The federal minimum wage is $7.25 an hour. But for workers under 20 years of age, there is a youth minimum wage of $4.25 an hour. Employers can pay you the youth minimum wage until 90 calendar days have passed from when you start your job. (Note that these are consecutive calendar days, not working days, so the counter is still running on your days off.) This period applies to each job you have. So if you leave one job, the counter starts over at your next job. Fortunately, there are laws that prevent employers from firing workers in order to save money after the 90 days have passed.
As well, workers who receive tips (for example, waiters or waitresses) can be paid lower minimum wages. The federal minimum wage for tipped workers is $2.13 an hour. But hourly pay plus tips must equal at least the minimum wage of $7.25 an hour every week.
Minimum wage laws also vary by state. And some states and regions have minimum wages that are higher than the federal minimum. The District of Columbia has the highest minimum wage, which is $15.00 an hour. You can see the minimum wage in each state by using this minimum wage map.
Companies That Hire Teens Under 18
No list of companies that hire minors will ever be totally comprehensive or 100-percent reliable. After all, company policies often change and vary by location. And many companies don't have specific policies, but they may hire teens of certain ages on a case-by-case basis. But all of the companies listed below have been known to hire teens before. Although there's no guarantee that they will continue to hire minors (or that every location will hire younger workers), these businesses do have a good track record when it comes to hiring teens.
Also, don't overlook smaller, independently owned local companies. A lot of small businesses take a more personal approach to hiring that enables them to be open to responsible, enthusiastic teens.
These are only partial lists that show some well-known examples. In reality, hundreds of other companies also hire teens of varying ages.
These companies sometimes hire 14-year-olds:
- AMC Theaters
- Giant Eagle
- King Soopers
- Pizza Hut
- Six Flags
These places may hire at 15:
- Boston Market
- California Pizza Kitchen
- Fareway Stores
- MLC Restaurant and Bakery
- Palace Entertainment
These companies may hire 16-year-olds:
- Barnes & Noble
- Bed Bath & Beyond
- Best Buy
- Champs Sports
- Chipotle Mexican Grill
- Chuck E. Cheese's
- Cinemark Theaters
- JOANN Fabric and Craft Stores
- Old Navy
- Panera Bread
- Red Robin
- Sport Chalet
- T.J. Maxx
These stores often hire at 17 (and many of them also hire at 16, so check your local store):
- Banana Republic
- Forever 21
- Payless ShoeSource
Here's a tip for finding more potential employers: Use the search function on job sites like Indeed. For example, on Indeed, enter your town or city in the "where" box. In the "what" box, enter your age with "years old" after the number (for instance, "15 years old"). You should see a list of jobs that may be open to teens your age. Be sure to read the job ads thoroughly.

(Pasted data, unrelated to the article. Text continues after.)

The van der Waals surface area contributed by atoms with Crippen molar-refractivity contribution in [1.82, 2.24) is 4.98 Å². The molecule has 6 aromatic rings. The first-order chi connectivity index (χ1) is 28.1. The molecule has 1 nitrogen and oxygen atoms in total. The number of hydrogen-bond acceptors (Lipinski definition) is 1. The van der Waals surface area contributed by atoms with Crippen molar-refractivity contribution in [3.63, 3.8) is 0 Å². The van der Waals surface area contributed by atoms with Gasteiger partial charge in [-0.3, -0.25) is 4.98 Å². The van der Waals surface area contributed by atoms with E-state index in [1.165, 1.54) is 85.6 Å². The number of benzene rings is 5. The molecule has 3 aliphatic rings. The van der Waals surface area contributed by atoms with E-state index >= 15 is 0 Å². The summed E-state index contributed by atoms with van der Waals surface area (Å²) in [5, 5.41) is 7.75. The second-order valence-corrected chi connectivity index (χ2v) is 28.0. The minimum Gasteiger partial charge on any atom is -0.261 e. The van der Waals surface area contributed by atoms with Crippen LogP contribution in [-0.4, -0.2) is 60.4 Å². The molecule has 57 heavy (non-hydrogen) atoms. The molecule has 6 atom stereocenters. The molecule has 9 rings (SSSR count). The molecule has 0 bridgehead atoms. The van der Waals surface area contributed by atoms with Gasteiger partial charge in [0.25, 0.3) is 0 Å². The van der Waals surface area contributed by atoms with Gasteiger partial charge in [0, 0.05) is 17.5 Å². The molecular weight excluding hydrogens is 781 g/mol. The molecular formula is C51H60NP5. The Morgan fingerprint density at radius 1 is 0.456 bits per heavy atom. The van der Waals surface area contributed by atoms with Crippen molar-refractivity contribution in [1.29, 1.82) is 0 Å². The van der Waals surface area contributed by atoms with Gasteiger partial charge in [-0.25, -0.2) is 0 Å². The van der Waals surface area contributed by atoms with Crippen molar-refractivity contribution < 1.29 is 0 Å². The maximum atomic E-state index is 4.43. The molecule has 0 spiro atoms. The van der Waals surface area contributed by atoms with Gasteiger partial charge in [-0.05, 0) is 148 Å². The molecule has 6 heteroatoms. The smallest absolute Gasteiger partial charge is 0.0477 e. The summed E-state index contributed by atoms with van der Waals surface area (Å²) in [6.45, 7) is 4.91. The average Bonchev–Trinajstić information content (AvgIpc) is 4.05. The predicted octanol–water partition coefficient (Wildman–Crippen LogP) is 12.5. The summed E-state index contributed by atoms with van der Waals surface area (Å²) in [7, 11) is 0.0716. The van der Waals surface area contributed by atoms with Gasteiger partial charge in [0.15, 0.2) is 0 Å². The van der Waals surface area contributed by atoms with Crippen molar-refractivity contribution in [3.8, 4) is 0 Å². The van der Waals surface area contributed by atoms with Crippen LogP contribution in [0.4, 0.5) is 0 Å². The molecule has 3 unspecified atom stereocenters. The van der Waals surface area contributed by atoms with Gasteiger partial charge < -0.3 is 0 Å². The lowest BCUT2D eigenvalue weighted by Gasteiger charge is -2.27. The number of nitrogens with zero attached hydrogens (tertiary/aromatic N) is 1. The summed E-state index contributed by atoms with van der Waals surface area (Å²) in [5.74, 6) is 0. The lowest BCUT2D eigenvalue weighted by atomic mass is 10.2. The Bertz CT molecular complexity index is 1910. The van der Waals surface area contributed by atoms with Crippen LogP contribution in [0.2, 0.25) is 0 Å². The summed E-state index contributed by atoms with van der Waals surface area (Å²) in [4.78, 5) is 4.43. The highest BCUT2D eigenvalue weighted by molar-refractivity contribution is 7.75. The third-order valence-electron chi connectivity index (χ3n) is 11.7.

Tips for Success
After reading about possible jobs for teens, you may be ready to go to work. But before you enter the workforce, make sure your school schedule can handle it. Fitting everything in is often the most challenging part of having teen jobs. Part-time work is a big commitment when you are also a full-time student. But it can be done. Many students successfully balance school with teenage jobs. How? Check out these tips:
- Remember that school should come first. Why? Think about the big picture. In the long run, doing well in school will enable you to keep advancing your knowledge and credentials, which will make you better prepared to take advantage of the opportunities you really want in the future.
- Make sure you don't take on too many hours of work. Studies suggest that a "sweet spot" may exist when it comes to the number of hours you work and how well you do in school. A study in the Journal of Student Affairs Research and Practice found that students who work fewer than 20 hours a week tend to have better grades than students who don't work at all. But students who work more than 20 hours a week have lower grades on average. So if you find yourself struggling in school, consider talking to your employer about reducing your hours.
- Make time for fun, including extracurricular activities and social stuff. It's all about balance. Make sure you still have time to enjoy the other parts of your life.
- Don't forget about sleep. Boring topic, right? But getting enough sleep is essential for doing a good job in school and at work.
- Keep the lines of communication open. Tell a parent if you feel overwhelmed. Talk to your boss if you are scheduled for too many hours. Let your teachers know when you're falling behind. If you want to stay on top of your workload, it's important to tell people that you're having a hard time handling everything.
Take the Next Step Toward Realizing Your Ambitions
As you can see, jobs for teenagers are often great stepping stones. The jobs you have as a teen can help you gain quality experience and discover things about yourself that make choosing a future career path easier. Besides, it's never too early to start exploring potential careers. Start right now by checking out the large variety of career-oriented programs that are available. Or enter your zip code into the search tool below to see what kinds of programs are offered in your area!